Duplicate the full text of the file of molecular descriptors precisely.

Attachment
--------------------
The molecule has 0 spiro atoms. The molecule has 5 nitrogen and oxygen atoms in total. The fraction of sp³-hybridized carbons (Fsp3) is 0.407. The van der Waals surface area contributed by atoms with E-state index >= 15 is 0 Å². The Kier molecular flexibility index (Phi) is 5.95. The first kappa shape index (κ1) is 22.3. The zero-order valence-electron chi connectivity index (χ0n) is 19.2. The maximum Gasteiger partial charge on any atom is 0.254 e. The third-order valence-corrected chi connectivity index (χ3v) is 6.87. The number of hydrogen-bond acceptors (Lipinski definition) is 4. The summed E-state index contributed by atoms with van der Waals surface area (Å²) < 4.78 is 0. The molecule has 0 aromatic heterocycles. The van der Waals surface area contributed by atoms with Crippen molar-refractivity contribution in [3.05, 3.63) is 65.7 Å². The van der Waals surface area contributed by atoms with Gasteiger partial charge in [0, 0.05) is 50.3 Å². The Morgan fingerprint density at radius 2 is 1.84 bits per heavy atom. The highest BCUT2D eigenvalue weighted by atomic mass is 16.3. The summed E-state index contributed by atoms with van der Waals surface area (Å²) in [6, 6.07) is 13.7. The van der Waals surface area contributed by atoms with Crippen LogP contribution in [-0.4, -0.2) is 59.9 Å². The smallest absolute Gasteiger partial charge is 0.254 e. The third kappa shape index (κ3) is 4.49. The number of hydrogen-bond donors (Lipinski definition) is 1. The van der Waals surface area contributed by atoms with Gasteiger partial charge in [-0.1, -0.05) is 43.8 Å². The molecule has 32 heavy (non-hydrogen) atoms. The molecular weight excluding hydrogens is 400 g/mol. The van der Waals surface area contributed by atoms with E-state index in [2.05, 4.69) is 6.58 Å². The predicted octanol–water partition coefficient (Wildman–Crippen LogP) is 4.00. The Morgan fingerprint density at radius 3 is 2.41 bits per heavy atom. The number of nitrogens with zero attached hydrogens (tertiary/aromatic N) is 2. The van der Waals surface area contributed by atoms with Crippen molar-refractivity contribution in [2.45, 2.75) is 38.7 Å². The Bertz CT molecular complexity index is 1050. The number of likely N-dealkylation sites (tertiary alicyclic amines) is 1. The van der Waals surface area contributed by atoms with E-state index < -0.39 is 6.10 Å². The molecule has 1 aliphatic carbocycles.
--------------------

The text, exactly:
The molecule has 0 spiro atoms. The molecule has 5 nitrogen and oxygen atoms in total. The fraction of sp³-hybridized carbons (Fsp3) is 0.407. The van der Waals surface area contributed by atoms with E-state index >= 15 is 0 Å². The Kier molecular flexibility index (Phi) is 5.95. The first kappa shape index (κ1) is 22.3. The zero-order valence-electron chi connectivity index (χ0n) is 19.2. The maximum Gasteiger partial charge on any atom is 0.254 e. The third-order valence-corrected chi connectivity index (χ3v) is 6.87. The number of hydrogen-bond acceptors (Lipinski definition) is 4. The summed E-state index contributed by atoms with van der Waals surface area (Å²) < 4.78 is 0. The molecule has 0 aromatic heterocycles. The van der Waals surface area contributed by atoms with Crippen molar-refractivity contribution in [3.05, 3.63) is 65.7 Å². The van der Waals surface area contributed by atoms with Gasteiger partial charge in [0, 0.05) is 50.3 Å². The Morgan fingerprint density at radius 2 is 1.84 bits per heavy atom. The highest BCUT2D eigenvalue weighted by atomic mass is 16.3. The summed E-state index contributed by atoms with van der Waals surface area (Å²) in [6, 6.07) is 13.7. The van der Waals surface area contributed by atoms with Crippen LogP contribution in [-0.4, -0.2) is 59.9 Å². The smallest absolute Gasteiger partial charge is 0.254 e. The third kappa shape index (κ3) is 4.49. The number of hydrogen-bond donors (Lipinski definition) is 1. The van der Waals surface area contributed by atoms with Gasteiger partial charge in [-0.1, -0.05) is 43.8 Å². The molecule has 32 heavy (non-hydrogen) atoms. The molecular weight excluding hydrogens is 400 g/mol. The van der Waals surface area contributed by atoms with E-state index in [2.05, 4.69) is 6.58 Å². The predicted octanol–water partition coefficient (Wildman–Crippen LogP) is 4.00. The Morgan fingerprint density at radius 3 is 2.41 bits per heavy atom. The number of nitrogens with zero attached hydrogens (tertiary/aromatic N) is 2. The van der Waals surface area contributed by atoms with Crippen molar-refractivity contribution in [2.45, 2.75) is 38.7 Å². The Bertz CT molecular complexity index is 1050. The number of likely N-dealkylation sites (tertiary alicyclic amines) is 1. The van der Waals surface area contributed by atoms with E-state index < -0.39 is 6.10 Å². The molecule has 1 aliphatic carbocycles.